fiction · YA

Book Review: This Side of Home by Renée Watson

I don’t often read the same author’s books too close together- I’m more of a space-them-out-to-make-an-author’s-works-last kind of gal- but it just so happened that not too long after I read Renée Watson’s Piecing Me Together, her This Side of Home (Bloomsbury USA Childrens, 2015) came up on my TBR and was in (still working through a bunch of ebooks), so onto my kindle it went. I spent a lovely Saturday on my backyard patio swing, chilling and swinging and enjoying this book, which has given me a lot to think about.

Maya and her twin sister Nikki are identical and have always done everything together, including sharing a best friend and making plans together for the future. But things are changing. Best friend Essence is moving 45 minutes away, thanks to her landlord selling the house she lives in. Their new neighbors are a white family Maya’s not so sure of, but Nikki becomes fast friends with Kate, and Tony…seems okay (and he’s super cute). The neighborhood is gentrifying, and although Maya’s glad it’s safer, the racial tension is hard to deal with and she’s got a lot of justified resentment about the hows and whys of it, and the feelings like all the changes in her neighborhood aren’t meant for its longtime residents.

School is changing too. The new principal seems hellbent on making sure the school isn’t focused on Black history. Inclusion is great, but it doesn’t mean erasure, and Maya’s going to fight like hell to ensure that doesn’t happen. When things get serious between her and Tony, Maya’s not sure how to tell everyone about their new relationship- and not just because Tony’s dad is fluent in microaggression. Senior year is a year of changes, and Maya engages in a lot of self-examination in order to come to terms with who she is and wants to be in this new world.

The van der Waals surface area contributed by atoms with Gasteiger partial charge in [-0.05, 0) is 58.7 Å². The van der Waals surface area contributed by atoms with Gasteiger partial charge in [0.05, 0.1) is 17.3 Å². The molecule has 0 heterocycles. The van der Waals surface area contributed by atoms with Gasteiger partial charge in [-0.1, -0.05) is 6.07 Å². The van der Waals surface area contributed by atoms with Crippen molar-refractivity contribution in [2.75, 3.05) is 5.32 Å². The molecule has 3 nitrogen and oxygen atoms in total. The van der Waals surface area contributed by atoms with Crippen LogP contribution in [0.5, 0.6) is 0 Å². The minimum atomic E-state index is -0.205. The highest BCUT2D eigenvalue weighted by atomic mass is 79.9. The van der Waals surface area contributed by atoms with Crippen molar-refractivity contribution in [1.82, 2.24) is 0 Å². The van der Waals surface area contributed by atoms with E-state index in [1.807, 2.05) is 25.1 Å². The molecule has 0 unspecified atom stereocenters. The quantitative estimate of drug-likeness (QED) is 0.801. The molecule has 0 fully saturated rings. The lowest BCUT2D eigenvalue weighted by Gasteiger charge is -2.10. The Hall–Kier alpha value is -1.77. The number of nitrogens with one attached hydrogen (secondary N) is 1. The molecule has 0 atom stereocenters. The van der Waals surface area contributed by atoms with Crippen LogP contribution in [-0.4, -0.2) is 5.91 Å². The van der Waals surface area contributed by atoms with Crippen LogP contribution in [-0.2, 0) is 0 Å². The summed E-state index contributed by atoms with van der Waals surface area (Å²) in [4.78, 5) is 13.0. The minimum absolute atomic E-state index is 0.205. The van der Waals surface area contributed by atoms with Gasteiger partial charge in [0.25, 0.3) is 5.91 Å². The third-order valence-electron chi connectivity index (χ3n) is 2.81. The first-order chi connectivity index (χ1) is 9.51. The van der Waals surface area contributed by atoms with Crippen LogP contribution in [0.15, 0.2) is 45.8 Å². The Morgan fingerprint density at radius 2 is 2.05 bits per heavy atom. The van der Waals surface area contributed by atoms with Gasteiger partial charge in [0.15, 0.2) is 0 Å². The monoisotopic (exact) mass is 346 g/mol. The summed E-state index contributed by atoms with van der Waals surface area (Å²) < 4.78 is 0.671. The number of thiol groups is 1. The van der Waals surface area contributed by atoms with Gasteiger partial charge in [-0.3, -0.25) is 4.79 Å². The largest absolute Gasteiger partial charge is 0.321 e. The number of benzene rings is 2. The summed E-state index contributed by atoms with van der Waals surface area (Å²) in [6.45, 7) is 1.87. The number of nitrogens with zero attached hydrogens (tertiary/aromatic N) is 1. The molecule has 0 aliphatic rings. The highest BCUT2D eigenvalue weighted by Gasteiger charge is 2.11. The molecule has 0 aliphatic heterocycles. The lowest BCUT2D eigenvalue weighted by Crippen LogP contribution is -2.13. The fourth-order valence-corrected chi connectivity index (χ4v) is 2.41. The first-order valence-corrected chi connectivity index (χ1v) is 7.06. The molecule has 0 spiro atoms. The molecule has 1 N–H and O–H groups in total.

This is a quick read, but it’s one that makes you think, like really think. About identity, about racial and cultural expectations, about microaggression and racism, about gentrification and the costs and benefits of it, and who it’s really for. It was really interesting to read the perspective of a narrator (especially a teenage narrator) who lived in the neighborhood both before and after gentrification, and to feel her ambivalence about what happened to the place she’s always called home. There’s a lot to be angry and frustrated and resentful about, and Maya is- her best friend was pushed out of her home because of this, and she never feels welcome in most of the white-owned businesses that have taken up residence down the street- but there end up being some good parts to it all as well, as she learns. Does the good outweigh the bad? It’s not an easy question to answer, but hopefully you’ll read deeply enough to come away with an understanding of what our responsibilities are to our fellow human beings and the work it takes to make sure everyone knows we’re truly all in this together.

Maya grows a lot throughout the novel. She comes to understand that things change, and she has to be able to give a little as she fights for what she wants and needs. She’s easy to empathize with: change is hard, especially big changes, especially when they upend the way things have been your whole life. But she has excellent role models in her life- her father, teachers, people in her neighborhood- to give her an idea of what the work looks like to create a true community and to be a responsible adult (being a teenager and learning these lessons is hard; I wouldn’t go back to that age for anything!), and her growth is truly admirable.

I live in a fairly diverse neighborhood, which I love. But it’s still majority white, and I fully admit I don’t know all that much about gentrification, so I’m very glad I read this nuanced take on it, that showed the many sides of it and what it could be like (at one part near the end, a very positive part where the neighborhood comes together after an unfortunate chaotic incident). One of the reasons I read so much is to understand the world, to understand the perspectives of people whose lives aren’t like mine, who have lived in different places and in different ways and who have different takes on issues. Seeing the gentrification of Maya’s neighborhood through her eyes clued me into an angle that I wouldn’t necessarily have been able to consider on my own, simply because her life and my life are different. The best books do that, and This Side of Home showed me what a neighborhood looks like when it doesn’t quite work for everyone, and what it takes to make it work for everyone. This has given me a LOT to think about, and Ms. Watson’s book is something I’m going to be carrying with me forever.

This is an excellent, timely novel. Highly recommended.

Visit Renée Watson’s website here.

Follow her on Twitter here.

3 thoughts on “Book Review: This Side of Home by Renée Watson

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